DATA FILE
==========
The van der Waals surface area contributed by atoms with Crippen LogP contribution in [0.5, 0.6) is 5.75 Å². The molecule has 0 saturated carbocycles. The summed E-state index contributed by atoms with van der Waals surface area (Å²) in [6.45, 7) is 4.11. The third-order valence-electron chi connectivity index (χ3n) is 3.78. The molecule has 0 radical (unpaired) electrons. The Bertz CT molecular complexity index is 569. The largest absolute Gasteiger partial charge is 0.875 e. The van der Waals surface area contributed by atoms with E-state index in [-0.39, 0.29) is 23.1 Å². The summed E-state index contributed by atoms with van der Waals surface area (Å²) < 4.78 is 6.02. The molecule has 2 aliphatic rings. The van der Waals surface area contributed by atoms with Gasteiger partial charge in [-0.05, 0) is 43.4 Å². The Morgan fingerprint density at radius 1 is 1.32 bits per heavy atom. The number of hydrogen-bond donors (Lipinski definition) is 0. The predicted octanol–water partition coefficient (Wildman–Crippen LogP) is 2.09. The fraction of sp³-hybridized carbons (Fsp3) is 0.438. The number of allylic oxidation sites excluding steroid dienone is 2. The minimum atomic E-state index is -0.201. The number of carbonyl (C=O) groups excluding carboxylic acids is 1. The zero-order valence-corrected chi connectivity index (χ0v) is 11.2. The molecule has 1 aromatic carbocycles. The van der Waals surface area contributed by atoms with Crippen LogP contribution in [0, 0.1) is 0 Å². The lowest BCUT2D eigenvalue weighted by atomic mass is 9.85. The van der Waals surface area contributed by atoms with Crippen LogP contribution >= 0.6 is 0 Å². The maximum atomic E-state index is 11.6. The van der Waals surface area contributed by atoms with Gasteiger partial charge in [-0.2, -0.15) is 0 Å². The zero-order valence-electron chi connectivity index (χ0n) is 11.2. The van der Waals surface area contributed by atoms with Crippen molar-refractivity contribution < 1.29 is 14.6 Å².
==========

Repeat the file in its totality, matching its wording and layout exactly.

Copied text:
The van der Waals surface area contributed by atoms with Crippen LogP contribution in [0.5, 0.6) is 5.75 Å². The molecule has 0 saturated carbocycles. The summed E-state index contributed by atoms with van der Waals surface area (Å²) in [6.45, 7) is 4.11. The third-order valence-electron chi connectivity index (χ3n) is 3.78. The molecule has 0 radical (unpaired) electrons. The Bertz CT molecular complexity index is 569. The largest absolute Gasteiger partial charge is 0.875 e. The van der Waals surface area contributed by atoms with E-state index in [-0.39, 0.29) is 23.1 Å². The summed E-state index contributed by atoms with van der Waals surface area (Å²) < 4.78 is 6.02. The molecule has 2 aliphatic rings. The van der Waals surface area contributed by atoms with Gasteiger partial charge in [-0.05, 0) is 43.4 Å². The Morgan fingerprint density at radius 1 is 1.32 bits per heavy atom. The number of hydrogen-bond donors (Lipinski definition) is 0. The predicted octanol–water partition coefficient (Wildman–Crippen LogP) is 2.09. The fraction of sp³-hybridized carbons (Fsp3) is 0.438. The number of allylic oxidation sites excluding steroid dienone is 2. The minimum atomic E-state index is -0.201. The number of carbonyl (C=O) groups excluding carboxylic acids is 1. The zero-order valence-corrected chi connectivity index (χ0v) is 11.2. The molecule has 1 aromatic carbocycles. The van der Waals surface area contributed by atoms with Crippen LogP contribution in [0, 0.1) is 0 Å². The lowest BCUT2D eigenvalue weighted by atomic mass is 9.85. The van der Waals surface area contributed by atoms with Crippen LogP contribution >= 0.6 is 0 Å². The maximum atomic E-state index is 11.6. The van der Waals surface area contributed by atoms with Gasteiger partial charge in [-0.2, -0.15) is 0 Å². The zero-order valence-electron chi connectivity index (χ0n) is 11.2. The van der Waals surface area contributed by atoms with Crippen molar-refractivity contribution < 1.29 is 14.6 Å².